Enter: The Nueva Latina
A few key areas to focus on when examining this new sub-segment are the ways in which the Nueva Latina's profile differentiates from the traditional and/or unacculturated Hispanic woman.
In many instances, when describing the role of the Hispanic woman, we have used the term "marianismo" as a defining characteristic. It is the tendency for a woman/wife to embody characteristics such as emotional, kind, instinctive, whimsical, docile, compliant, vulnerable and unassertive. These qualities tend to perfectly fit and provide balance within a machismo society where women are expected to raise their children, be spiritually pure and submissive to the demands of men.
For the most part, we continue to see the unacculturated, traditional Hispanic woman conform to marianismo. However, the farther we move along the acculturation spectrum, and closer towards the Nueva Latina, the less we notice marianismo.
Evolution of the Nueva Latina
As the Nueva Latina embraces some of the American cultural values such as being more self-reliant, assertive, impervious and driven, she continues to maintain some characteristics of the Latina culture, such as being emotional, instinctive and family oriented. She is proud to embrace the duality of her American and Hispanic culture and does not defined herself as from one place or another, but rather from a blended place that is her own.
The Nueva Latina is best described as a second-generation Hispanic (or has lived half of her life or more in the U.S.), college educated and a career woman. She is open to change and feels she has control of her destiny. In addition, she firmly believes in developing relationships where both males and females are mutually vested in contributing financially, emotionally, and sharing household responsibilities.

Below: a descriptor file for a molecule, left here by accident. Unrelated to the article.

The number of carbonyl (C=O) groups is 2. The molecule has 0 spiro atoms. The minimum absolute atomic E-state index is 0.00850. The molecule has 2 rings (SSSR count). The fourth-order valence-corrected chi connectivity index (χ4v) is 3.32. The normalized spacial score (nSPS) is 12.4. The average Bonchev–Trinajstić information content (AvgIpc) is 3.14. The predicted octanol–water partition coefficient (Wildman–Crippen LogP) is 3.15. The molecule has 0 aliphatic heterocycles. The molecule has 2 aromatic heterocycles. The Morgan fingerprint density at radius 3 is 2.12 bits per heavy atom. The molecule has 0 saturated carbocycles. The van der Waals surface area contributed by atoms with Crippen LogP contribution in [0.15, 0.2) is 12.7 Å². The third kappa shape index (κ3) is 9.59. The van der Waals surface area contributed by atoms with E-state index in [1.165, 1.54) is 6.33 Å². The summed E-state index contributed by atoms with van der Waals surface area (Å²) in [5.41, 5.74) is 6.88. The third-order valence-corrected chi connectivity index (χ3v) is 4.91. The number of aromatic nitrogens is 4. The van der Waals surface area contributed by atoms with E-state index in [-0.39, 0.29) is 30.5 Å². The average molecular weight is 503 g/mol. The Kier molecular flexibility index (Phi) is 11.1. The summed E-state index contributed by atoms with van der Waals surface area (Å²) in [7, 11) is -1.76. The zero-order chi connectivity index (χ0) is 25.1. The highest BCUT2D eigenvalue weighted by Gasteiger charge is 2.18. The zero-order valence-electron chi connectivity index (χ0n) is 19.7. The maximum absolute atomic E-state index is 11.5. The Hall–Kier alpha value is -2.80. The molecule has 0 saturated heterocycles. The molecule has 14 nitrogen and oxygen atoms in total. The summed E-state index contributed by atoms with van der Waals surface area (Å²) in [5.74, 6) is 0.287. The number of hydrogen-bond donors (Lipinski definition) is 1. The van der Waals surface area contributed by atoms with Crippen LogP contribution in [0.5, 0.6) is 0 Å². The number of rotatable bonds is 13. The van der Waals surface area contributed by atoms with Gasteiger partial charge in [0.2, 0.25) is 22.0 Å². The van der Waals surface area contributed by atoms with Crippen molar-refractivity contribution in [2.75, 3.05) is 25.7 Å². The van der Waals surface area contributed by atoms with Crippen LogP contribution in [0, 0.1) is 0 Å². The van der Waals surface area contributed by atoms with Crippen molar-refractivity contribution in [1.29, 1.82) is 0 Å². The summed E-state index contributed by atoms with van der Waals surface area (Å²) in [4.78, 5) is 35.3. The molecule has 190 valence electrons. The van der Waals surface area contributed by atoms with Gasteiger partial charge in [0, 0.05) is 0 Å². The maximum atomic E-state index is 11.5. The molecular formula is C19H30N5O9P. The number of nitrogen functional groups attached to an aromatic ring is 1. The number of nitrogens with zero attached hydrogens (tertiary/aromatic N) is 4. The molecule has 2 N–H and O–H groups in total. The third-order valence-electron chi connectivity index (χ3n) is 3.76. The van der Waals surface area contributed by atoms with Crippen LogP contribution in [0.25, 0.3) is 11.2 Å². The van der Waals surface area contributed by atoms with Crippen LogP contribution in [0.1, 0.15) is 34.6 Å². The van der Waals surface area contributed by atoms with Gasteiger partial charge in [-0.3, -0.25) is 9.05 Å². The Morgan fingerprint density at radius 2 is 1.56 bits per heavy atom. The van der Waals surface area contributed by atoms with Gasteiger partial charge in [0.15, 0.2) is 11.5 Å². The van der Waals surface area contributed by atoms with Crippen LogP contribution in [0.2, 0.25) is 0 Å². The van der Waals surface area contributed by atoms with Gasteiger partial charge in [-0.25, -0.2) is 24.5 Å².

Language Preference & Media Consumption
A greater number of Nueva Latinas prefer to communicate in Spanish (45%) over English (31%). Although we notice this trend in her language of preference, her media consumption skews towards English. Sixty percent of Nueva Latinas prefer either general market programming, such as "American Idol" or "Dancing with the Stars," or English-language content that is culturally relevant to her lifestyle, such as "Ugly Betty." This dichotomy could be attributed to the lack of media channels in Spanish, particularly television channels, that provides relevant content that reflects her new reality and lifestyle.
Hispanic marketers are not only challenged with selecting the appropriate media channels that will best reach the Nueva Latina, but also with creating relevant content in her language of preference. To be effective in reaching her, it is essential that we have a deep understanding of her needs, desires, and inspirations to allow us to connect her and our brands at the core. Perhaps by simply understanding that she views her success through her own personal achievements, marketers will have better insights into how to communicate with this new and unique sub-segment of the Hispanic woman.